Introduce specialised rehabilitation for incarcerated domestic violence offenders
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Our aim is to positively affect not only offenders, but entire communities in New Zealand, by reducing the rate of re-offending and breaking the cycle of violence prevalent in many New Zealand homes.
Domestic violence is an extreme problem in New Zealand. In 2014, police responded to a domestic violence call out on average every five and a half minutes. Domestic violence has incredibly negative effects on victims and their families – including young children who witness it. The physical and psychological consequences of domestic violence can last a lifetime – such as depression, post-traumatic stress disorder, anxiety, low self-worth, physical scars, and complications.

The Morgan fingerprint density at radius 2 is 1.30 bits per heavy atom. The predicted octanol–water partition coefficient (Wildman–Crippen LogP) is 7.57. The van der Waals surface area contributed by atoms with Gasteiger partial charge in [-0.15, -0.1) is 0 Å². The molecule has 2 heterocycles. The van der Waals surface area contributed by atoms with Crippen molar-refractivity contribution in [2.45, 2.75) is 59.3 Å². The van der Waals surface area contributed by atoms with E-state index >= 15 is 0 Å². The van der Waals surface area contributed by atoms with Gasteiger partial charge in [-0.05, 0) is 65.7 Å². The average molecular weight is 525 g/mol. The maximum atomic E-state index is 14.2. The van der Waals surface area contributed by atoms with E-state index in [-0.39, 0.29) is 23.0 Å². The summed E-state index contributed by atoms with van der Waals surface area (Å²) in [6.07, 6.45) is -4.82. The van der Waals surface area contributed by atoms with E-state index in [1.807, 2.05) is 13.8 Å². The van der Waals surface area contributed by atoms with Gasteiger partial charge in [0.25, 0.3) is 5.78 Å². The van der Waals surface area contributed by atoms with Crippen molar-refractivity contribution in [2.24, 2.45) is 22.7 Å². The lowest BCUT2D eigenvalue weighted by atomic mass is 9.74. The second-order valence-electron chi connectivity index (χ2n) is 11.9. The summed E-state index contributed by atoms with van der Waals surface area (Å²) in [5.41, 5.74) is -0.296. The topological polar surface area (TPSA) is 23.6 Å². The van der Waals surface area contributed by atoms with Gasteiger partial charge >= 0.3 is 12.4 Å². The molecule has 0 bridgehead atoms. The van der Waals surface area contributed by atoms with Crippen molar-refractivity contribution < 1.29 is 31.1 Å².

The goal of our project is to lobby the Minister of Corrections to provide more holistic therapy programs for offenders of domestic violence related crimes. Although the Department of Corrections recognises the need to lower recidivism rates- they have a target of reducing re-offending by 25% by 2017- at present, specific domestic violence therapy programs are not offered in New Zealand prisons. The only programs available for domestic violence offences are those that are community based. Inmates do not have access to these community programs and are referred to general and broad violence therapy, which is also given to inmates of non-domestic violence offences. A lack of both specialised therapy and effective rehabilitation and support means that the recidivism rates for domestic violence in New Zealand are extremely high. These offenders need programs which address their individual situations, psyches and experiences in order to be effectively rehabilitated and to reduce the risk of recidivism. We are advocating for the adoption of specialised programs, as well as individual and/or group counselling.
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